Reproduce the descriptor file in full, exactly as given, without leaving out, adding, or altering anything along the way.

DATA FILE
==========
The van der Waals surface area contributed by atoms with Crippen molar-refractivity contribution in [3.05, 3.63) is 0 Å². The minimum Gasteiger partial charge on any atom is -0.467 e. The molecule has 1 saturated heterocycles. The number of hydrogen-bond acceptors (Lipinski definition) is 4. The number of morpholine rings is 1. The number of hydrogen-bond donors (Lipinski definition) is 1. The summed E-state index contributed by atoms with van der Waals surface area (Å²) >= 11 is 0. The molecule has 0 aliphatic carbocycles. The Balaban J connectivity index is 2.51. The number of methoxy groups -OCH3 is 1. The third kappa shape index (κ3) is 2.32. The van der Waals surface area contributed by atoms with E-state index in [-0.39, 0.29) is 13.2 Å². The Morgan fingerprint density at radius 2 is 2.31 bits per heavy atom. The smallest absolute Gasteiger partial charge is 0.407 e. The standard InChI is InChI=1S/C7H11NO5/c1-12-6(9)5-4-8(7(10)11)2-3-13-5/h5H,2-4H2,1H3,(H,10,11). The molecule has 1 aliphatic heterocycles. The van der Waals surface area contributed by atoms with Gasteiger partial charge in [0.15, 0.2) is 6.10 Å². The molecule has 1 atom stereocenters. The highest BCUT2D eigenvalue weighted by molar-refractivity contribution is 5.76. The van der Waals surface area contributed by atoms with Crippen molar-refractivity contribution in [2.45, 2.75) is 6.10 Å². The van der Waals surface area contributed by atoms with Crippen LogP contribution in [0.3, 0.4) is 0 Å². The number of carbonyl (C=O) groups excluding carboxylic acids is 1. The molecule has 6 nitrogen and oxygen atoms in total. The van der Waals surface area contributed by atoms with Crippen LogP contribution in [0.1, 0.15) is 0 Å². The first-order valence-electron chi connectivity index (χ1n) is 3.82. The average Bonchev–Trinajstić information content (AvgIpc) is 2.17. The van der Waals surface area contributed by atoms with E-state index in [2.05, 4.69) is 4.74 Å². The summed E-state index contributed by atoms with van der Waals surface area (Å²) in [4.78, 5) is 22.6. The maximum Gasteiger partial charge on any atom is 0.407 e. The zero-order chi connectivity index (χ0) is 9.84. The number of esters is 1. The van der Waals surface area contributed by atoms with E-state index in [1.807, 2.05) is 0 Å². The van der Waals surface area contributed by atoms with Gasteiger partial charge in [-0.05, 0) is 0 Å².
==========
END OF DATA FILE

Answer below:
The van der Waals surface area contributed by atoms with Crippen molar-refractivity contribution in [3.05, 3.63) is 0 Å². The minimum Gasteiger partial charge on any atom is -0.467 e. The molecule has 1 saturated heterocycles. The number of hydrogen-bond acceptors (Lipinski definition) is 4. The number of morpholine rings is 1. The number of hydrogen-bond donors (Lipinski definition) is 1. The summed E-state index contributed by atoms with van der Waals surface area (Å²) >= 11 is 0. The molecule has 0 aliphatic carbocycles. The Balaban J connectivity index is 2.51. The number of methoxy groups -OCH3 is 1. The third kappa shape index (κ3) is 2.32. The van der Waals surface area contributed by atoms with E-state index in [-0.39, 0.29) is 13.2 Å². The Morgan fingerprint density at radius 2 is 2.31 bits per heavy atom. The smallest absolute Gasteiger partial charge is 0.407 e. The standard InChI is InChI=1S/C7H11NO5/c1-12-6(9)5-4-8(7(10)11)2-3-13-5/h5H,2-4H2,1H3,(H,10,11). The molecule has 1 aliphatic heterocycles. The van der Waals surface area contributed by atoms with Gasteiger partial charge in [0.15, 0.2) is 6.10 Å². The molecule has 1 atom stereocenters. The highest BCUT2D eigenvalue weighted by molar-refractivity contribution is 5.76. The van der Waals surface area contributed by atoms with Crippen molar-refractivity contribution in [2.45, 2.75) is 6.10 Å². The van der Waals surface area contributed by atoms with Crippen LogP contribution in [0.3, 0.4) is 0 Å². The number of carbonyl (C=O) groups excluding carboxylic acids is 1. The molecule has 6 nitrogen and oxygen atoms in total. The van der Waals surface area contributed by atoms with Crippen LogP contribution in [0.1, 0.15) is 0 Å². The first-order valence-electron chi connectivity index (χ1n) is 3.82. The average Bonchev–Trinajstić information content (AvgIpc) is 2.17. The van der Waals surface area contributed by atoms with E-state index in [2.05, 4.69) is 4.74 Å². The summed E-state index contributed by atoms with van der Waals surface area (Å²) in [4.78, 5) is 22.6. The maximum Gasteiger partial charge on any atom is 0.407 e. The zero-order chi connectivity index (χ0) is 9.84. The number of esters is 1. The van der Waals surface area contributed by atoms with E-state index in [1.807, 2.05) is 0 Å². The van der Waals surface area contributed by atoms with Gasteiger partial charge in [-0.05, 0) is 0 Å².